It comes with a single rechargeable AAA alkaline battery that recharges by plugging the device to a computer via USB (as long as the USB port provides power out, which some of the older PC’s USB ports do not). It can be directly plugged into your Mac or PC (USB Direct) through a USB connector that slides out of the bottom, so no cables are required. It does come with a cable extender to plug it in to a usb port while the recorder is sitting flat on a surface. It also comes with earphones, which is a decent set, but I prefer using my ultimate ears or klipsch headsets.

It has a Variable Control Voice Actuator (VCVA), a “voice activation” feature which sets the audio device to record automatically only when sound is detected at a pre-set level and stop when sound drops below the threshold level. I’ve tried this, but never really used it too much for dictation purposes. The purpose of this function is to eliminate “dead air” during recordings, conserving memory and shortening file times. I’ve always just pressed the record button to pause, if needed.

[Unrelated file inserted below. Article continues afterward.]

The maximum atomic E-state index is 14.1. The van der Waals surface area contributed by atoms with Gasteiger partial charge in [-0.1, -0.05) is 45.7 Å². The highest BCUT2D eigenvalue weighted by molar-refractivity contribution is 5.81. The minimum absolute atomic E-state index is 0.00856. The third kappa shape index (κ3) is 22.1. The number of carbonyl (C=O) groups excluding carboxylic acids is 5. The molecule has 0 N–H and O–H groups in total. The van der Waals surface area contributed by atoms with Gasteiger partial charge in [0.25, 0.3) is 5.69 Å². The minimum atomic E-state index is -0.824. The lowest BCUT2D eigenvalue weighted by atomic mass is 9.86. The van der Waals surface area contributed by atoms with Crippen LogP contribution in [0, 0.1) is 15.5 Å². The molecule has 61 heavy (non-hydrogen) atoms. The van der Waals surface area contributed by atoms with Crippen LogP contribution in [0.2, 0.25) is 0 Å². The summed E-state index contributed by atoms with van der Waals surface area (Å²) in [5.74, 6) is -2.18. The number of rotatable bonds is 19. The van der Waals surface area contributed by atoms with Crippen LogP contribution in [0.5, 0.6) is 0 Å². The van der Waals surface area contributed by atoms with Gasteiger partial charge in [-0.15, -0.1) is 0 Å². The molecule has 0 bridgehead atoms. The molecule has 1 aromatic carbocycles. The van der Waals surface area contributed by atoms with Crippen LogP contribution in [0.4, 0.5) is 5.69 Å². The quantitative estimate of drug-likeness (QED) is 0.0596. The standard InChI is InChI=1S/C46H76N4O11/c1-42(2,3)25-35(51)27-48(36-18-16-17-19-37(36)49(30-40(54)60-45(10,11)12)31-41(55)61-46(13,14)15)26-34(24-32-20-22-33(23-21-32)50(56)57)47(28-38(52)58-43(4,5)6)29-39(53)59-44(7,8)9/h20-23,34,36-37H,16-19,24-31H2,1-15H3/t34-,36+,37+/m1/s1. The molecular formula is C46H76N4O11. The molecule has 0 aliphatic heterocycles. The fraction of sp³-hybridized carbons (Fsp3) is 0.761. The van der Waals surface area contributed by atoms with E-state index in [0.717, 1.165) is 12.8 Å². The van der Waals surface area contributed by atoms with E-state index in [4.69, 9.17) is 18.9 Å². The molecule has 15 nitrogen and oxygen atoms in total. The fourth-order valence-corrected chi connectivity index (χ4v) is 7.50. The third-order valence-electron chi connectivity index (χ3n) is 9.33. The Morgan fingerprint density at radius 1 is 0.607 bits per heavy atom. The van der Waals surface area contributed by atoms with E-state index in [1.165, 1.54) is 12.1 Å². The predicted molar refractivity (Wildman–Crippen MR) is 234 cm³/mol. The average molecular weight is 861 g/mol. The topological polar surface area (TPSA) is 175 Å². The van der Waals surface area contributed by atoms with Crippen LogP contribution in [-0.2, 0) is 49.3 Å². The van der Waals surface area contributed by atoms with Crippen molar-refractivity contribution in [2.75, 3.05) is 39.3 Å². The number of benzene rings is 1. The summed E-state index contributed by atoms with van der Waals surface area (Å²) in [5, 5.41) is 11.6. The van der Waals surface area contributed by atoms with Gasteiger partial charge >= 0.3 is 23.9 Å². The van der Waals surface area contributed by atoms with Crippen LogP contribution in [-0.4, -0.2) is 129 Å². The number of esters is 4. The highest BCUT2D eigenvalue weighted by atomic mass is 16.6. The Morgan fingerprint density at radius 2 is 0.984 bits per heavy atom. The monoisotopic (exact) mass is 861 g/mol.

It allows for Index Marks, which are digital tags that can be inserted while recording or during playback. It is a useful function, which can be used to skip forward and backward in recordings to pre-selected reference points. This can help with finding specific areas in the recording (such as a particular sound byte).

It has a larger backlit LCD screen (compared to previous models). Not having any of the other or older models, I cannot say whether this is a good or bad thing, but I always favor the larger screens to avoid the smaller fonts.

The stereo mic inputs allow me to use my stereo Sony mics (I have both the Sony ECM-DS70P Electret Condenser Stereo Microphone and the Sony ECM-DS30P Electret Condenser Digital Microphone), and I the recording is significantly improved for some cases (recording jam sessions) and not too different for others (dictation). The recording levels can be monitored for both channels on the display. I like that the option is available.

The reason I did not pick the Olympus VN 6200pc is because it lacked stereo recording. I wanted the stereo recording capability because I want to be able to use this recorder on impromptu jam sessions (family gatherings, parties, or just at home). I was tempted to get the Sony ICD-PX820 because although the built-in mic is mono, the mic jack can take a stereo mic (which I have) and record in stereo. Also, neither the VN 6200 or the PX820 have an expansion slot (the WS 700M has a microSD slot), and this is a major factor that swayed me because I want the expandability. Because of these reasons (among others I will not elaborate on) I decided to purchase the Olympus WS 700M.